The Dead Day

The Dead Day

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The Dead Day

Drama in Five Acts

Translation of: Der tote Tag

Ernst Barlach
Translated from the German by Naomi Jackson Groves

7 X 10 inches, 136 pages

Ernst Barlach Drama & Artist Series

THIS IS THE FIRST FULLY-COMPLETED PLAY by the North German artist, Ernst Barlach (1870-1938). Written soon after Barlach's return form visiting his brother, Hans, in Russia in 1906, it contains many personal elements: the missing father, whose influence is still strongly felt; the young son, whom the mother tries hard to keep at home for herself; and the son's efforts to break away that bring about the play's tragic outcome (fortunately, not paralleled in the artist's own life).

The central plot's framework for philosophical debate—Earth/Mother, Spirit/Father—is supported by the secondary characters: Kule, the blind beggar; Rumpbeard, the goblin-spirit, whom only the son and the artist can see; Broomleg, the mute, birchtwig-footed house-helper, who works by night and sees everything that happens (and escapes in the son's stead). The entire stage action takes place inside an old farmhouse with built-in bunks and an open hearth. Lost in a fog-journey during the last act, the son meets a stranger—his father?—who looms up, a hallucination, but Barlach's words make it visible and immensely real.

The play's first performance was in Leipzig in 1919; a later one in 1924 greatly intrigued Thomas Mann, as recounted in The Dial. Naomi Jackson Groves' English translation of The Dead Day was first presented at the University of Nebraska in Lincoln as early as 1957. Her translation of the second play in the Barlach drama series, The Poor Relation, was published by Penumbra Press in 2001.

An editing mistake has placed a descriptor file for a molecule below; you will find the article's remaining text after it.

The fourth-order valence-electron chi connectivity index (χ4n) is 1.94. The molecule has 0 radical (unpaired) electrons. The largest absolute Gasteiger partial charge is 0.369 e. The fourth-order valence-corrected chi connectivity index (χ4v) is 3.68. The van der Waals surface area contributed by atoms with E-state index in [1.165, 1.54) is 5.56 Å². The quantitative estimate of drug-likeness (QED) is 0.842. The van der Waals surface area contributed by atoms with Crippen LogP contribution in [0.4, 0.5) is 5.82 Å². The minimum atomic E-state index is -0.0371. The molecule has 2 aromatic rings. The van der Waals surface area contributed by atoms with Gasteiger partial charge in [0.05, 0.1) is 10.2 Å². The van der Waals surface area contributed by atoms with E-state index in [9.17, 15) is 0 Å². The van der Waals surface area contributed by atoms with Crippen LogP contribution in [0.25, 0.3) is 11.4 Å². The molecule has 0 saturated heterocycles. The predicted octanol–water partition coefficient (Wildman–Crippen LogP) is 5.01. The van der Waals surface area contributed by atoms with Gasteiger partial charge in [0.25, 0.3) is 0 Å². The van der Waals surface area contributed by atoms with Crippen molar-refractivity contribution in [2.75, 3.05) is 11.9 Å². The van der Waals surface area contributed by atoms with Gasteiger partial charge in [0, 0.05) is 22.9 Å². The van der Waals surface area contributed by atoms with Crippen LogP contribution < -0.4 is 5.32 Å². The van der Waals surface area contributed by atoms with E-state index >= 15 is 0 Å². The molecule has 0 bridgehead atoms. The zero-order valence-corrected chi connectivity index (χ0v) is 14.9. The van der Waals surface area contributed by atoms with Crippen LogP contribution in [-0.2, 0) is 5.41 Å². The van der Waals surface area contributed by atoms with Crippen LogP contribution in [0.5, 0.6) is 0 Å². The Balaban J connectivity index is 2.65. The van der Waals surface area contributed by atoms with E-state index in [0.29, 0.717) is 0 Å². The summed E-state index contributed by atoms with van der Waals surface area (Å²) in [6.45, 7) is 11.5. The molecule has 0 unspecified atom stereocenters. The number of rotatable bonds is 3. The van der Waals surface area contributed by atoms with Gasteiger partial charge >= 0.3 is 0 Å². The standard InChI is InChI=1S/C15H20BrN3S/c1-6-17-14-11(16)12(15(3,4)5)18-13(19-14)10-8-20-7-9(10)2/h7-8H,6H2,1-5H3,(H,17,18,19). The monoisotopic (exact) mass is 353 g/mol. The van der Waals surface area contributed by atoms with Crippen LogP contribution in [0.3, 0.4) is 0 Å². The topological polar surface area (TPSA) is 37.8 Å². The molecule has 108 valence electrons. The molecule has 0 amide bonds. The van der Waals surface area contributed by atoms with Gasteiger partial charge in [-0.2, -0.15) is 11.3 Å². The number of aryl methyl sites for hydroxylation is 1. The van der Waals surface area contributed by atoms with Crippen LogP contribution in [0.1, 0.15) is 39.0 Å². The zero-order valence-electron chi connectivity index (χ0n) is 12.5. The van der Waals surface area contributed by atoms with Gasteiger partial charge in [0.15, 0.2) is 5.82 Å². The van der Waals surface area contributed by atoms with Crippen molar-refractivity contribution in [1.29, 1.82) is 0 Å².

Naomi Jackson Groves



Naomi Jackson Groves has been a boon to Penumbra Press, helping to shape Penumbra's sensibility, while proffering an oeuvre that shows remarkable range. As a diarist, opening up the diaries from her youth abroad exploring the intellectual and artistic life of Europe in the 1930's and 1940's. As the author or editor of books about her uncle, Group of Seven artist A.Y. Jackson. ("A courageous little cuss" is how her uncle sized her up, after her wartime travel in waters infested by German submarines.) As the translator of works by Greenland artist and author, Jens Rosing. As the generous spirit encouraging several other Penumbra projects off the ground. She is renowned for her critical writing and translations of German sculptor and dramatist Ernst Barlach.

Naomi Jackson Groves specialized in German and northern languages. Born in Montreal in 1910, she would graduate from McGill University with a B.A. in 1933 and an M.A. in 1935, from Radcliffe College in 1937, and from Harvard with a Ph.D. in 1950. In addition to teaching German at McGill and Carleton Universities, she re-established and headed the Fine Arts Department at McMaster University (1951-57). Active into her tenth decade, she passed away in December of 2001.

Remembering Naomi Jackson Groves ...

Ernst Barlach



Master of both visual and verbal creations but better known at first for his sculpture in ceramics and in wood, Barlach also wrote eight plays. All have become increasingly appreciated and performed, first in German-speaking countries, later in translation with many interpretations.

Further publications in the Barlach-in-translation series by Penumbra Press will include the remaining dramas, two novels, and some short, miscellaneous prose pieces. With five Barlach museums in Germany, frequent presentation of his plays, a new complete edition of his works being planned, Ernst Barlach (the Doubly-gifted) continues to thrive—and long may he last.

(Self Portrait, 1895: Copyright Ernst Barlach Lizenzverwaltung Ratzeburg)

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